Do you have a emergency plan in place for natural disasters common to your area?  Would you teach your children what to do in the event of a fire in your home?  People understand the the importance of having a plan in place to deal with natural disasters yet fail to properly plan for a financial disaster.  The current economy has brought this lack of planning to the forefront and many people are realizing they are not adequately prepared if faced with the loss of employment, disability, medical emergencies or other financial hardships that are bound to happen at some point in their lifetime.

Anticipate Financial Disasters

When disaster strikes it is too late to think about what you should have done.  You can take the following steps today to be better prepared for what tomorrow may bring.

Develop an emergency budget–  Prepare a budget to determine the minimum amount of income you need to survive a financial emergency as well as the minimum amount of expenses you would have to pay.

Review your insurance policies–  Take the opportunity to review your policies and ensure you have adequate protection before you actually need the coverage.  If you wait until a medical emergency happens it will likely be too late to make the necessary changes to provide the protection you need.

Find out if you qualify–  Protect your credit during the good times to increase the changes of qualifying for a loan during difficult times.  Incurring debt at any time is not recommended for your long term financial security however you may find yourself in a position where you need that money to survive.  If the worst case scenario happens you will have the peace mind of knowing what options are available.

Save, save, save–  The best way to prepare for a financial disaster is by having resources already available should you need them.  Look at your current budget (develop one if you don’t already have a budget in place), cut unnecessary expenses and determine how much money you can put aside in an emergency fund.  By building an emergency fund you will reduce the chances of having to borrow money in hard times and have the security of knowing that you are taking steps to protect yourself and your family in the event of an emergency.

Multiple sources of income–  With unemployment on the rise, the fear of losing your primary income is a realistic concern for many families.  Don’t wait until you are facing a layoff to consider additional streams of income.  By generating outside sources of income you will reduce the damage to your finances should you lose your job.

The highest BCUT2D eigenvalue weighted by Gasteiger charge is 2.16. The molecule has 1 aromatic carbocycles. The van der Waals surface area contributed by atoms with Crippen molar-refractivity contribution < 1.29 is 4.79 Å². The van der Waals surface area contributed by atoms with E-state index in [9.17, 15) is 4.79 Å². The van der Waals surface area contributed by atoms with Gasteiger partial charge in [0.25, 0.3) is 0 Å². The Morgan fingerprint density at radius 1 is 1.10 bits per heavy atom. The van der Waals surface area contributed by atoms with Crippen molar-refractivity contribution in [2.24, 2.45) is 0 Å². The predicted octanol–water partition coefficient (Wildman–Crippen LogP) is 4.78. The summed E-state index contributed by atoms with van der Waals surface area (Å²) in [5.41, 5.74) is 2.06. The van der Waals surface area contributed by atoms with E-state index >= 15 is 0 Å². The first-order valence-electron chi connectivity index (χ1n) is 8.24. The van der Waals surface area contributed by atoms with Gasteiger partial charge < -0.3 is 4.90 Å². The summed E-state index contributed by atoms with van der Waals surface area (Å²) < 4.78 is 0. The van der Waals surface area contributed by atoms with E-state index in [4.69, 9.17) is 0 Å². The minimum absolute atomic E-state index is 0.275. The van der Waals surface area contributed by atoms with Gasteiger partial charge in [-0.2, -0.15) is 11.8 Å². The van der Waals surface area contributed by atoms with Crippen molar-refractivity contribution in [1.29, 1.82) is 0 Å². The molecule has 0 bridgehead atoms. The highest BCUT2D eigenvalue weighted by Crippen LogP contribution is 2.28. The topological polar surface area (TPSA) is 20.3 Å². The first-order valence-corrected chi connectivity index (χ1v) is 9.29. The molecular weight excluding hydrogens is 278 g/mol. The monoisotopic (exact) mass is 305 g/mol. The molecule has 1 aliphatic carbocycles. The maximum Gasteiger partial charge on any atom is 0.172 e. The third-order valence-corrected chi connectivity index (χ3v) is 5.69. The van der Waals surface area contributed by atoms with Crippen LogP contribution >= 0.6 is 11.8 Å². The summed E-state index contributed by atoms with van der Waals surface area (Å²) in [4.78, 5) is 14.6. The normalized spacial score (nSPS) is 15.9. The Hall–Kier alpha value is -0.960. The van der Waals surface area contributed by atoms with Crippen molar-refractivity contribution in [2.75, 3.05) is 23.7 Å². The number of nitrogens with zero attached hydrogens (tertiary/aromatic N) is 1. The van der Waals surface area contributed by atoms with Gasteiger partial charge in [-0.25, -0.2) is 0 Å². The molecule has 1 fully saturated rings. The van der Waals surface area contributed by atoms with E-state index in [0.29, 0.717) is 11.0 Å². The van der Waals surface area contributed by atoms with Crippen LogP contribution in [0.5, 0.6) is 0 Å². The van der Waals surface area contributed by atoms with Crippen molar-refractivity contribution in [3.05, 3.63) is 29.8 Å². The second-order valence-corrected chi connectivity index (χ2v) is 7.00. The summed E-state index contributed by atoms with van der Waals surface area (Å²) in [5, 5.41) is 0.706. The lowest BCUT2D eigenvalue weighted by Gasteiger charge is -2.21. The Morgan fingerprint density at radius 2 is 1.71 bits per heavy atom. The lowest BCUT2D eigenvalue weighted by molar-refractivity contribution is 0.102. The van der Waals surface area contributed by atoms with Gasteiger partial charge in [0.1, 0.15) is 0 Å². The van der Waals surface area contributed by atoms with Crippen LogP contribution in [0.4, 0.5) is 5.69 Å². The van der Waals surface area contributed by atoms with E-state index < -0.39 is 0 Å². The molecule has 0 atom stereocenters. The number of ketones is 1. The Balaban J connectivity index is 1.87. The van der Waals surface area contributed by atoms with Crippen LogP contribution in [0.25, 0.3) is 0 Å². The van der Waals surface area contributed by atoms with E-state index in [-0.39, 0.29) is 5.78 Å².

Preparing for the future can make the difference between surviving a financial disaster or facing years of struggle trying to recover.

Trisha Wagner is a freelance writer for DepositAccounts.com where you can compare rates of deposit accounts from dozens of banks in one place.  Trisha writes regularly on the topics of personal finance and saving accounts.

College and Beyond: What Do I Do About Health Insurance?

At a time when your family already has to struggle with the complexity and cost of sending you off to college it may not seem like the best time to think about what  health insurance coverage is available for you. While it may seem to be something that could be put off until things get settled, it is important to ensure your coverage is in place in the event of emergency while at school. Many times, students can be covered under their parent’s plan as long as they are not married and under the age of 24. But you may still need to look at your policy to make sure it provides adequate coverage for you when you venture off to higher education.

Make Sure You Know How Your Student’s Health Will Be Covered

At what age will a child “fall off” of your parent’s health insurance? This will vary by insurer and by state law, so make sure you and your parents know how long you will be covered.